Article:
In addition to the U.S., with its new presidential administration, Europe is a main source of concern on the global geopolitical scene, as it struggles to deal with surging nationalism, questions about the solidity of the European Union, the technological revolution and absorbing immigrants from strife-torn countries.
But it would be a mistake for Europe to take a short-sighted view and retreat from trade, allowing the current wave of protectionism to make countries more insular, said Hans-Jacob Bonnier, deputy chief executive officer of Swedish media group Bonnier Business Press. Doing so will undermine economic prosperity now and in the future. “Trade is the mother of wealth,” he said.
Franz Haniel of Germany’s Haniel group said that he views with dismay the focus on the short-term – among politicians as well as investors – and worries about the sort of decisions that short-term vision will engender. He said his company is encouraging leaders to think across generations, to have a long-term vision and to view the future not only through a technological lens. “Think about moral evolution. Think about values,” he said.
And business opportunities abound around the globe – as long as investors and companies take a long-term view, understand how markets differ, and become engaged in the development of the countries where they operate. That sort of attitude can also lead to investment opportunities that might otherwise be overlooked, whether it’s education in Africa or airlines in Latin America.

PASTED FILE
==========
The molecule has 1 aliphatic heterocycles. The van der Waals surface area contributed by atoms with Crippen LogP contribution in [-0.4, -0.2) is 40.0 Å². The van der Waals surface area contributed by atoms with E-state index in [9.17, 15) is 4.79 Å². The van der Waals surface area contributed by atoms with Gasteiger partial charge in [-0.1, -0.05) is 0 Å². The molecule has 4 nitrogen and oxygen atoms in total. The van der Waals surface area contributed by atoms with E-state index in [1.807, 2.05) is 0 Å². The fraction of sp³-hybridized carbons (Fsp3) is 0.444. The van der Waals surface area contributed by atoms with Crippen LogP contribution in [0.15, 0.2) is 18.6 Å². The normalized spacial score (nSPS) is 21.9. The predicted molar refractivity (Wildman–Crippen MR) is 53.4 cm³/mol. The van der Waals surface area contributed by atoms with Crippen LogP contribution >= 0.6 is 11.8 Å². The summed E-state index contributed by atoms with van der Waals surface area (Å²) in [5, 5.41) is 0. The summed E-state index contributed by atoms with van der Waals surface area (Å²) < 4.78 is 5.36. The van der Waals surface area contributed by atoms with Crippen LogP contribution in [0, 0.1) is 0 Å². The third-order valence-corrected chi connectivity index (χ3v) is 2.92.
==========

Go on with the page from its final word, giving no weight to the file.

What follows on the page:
“You cannot isolate your business from society, from education aspects, from the geopolitical,” said Janina Kugel, a member of the managing board at Siemens. For a company like Siemens, with operations in many developing countries, that has meant investing heavily in education and training of its workers – which benefits both the company and the countries long-term.
Hans Ulrich Maerki, a member of the board of Mettler-Toledo International, also stressed the long-term, wherever you do business. “You need to have a vision and a business vision by definition has to be long-term,” he said. That vision must be turned into a strategy, which incorporates different scenarios because things don’t always go as planned. A good compensation system is also essential, he said.
And for Paul Polman, CEO of Unilever, the focus on short-term gains threatens not only companies, which have a shorter and shorter life span, but also the wellbeing of society and the planet.
Unilever has taken a number of measures to focus on the long term, even when those have temporarily displeased financial markets or short-term investors. All Unilever brands have a mission, in order to solve some sort of social issue, and Polman has put sustainable growth at the center of his corporate strategy.
“Bring into your business a purpose-driven model,” he said. “My philosophy is very simple. If you want to be in business you should have a reason to be in business.”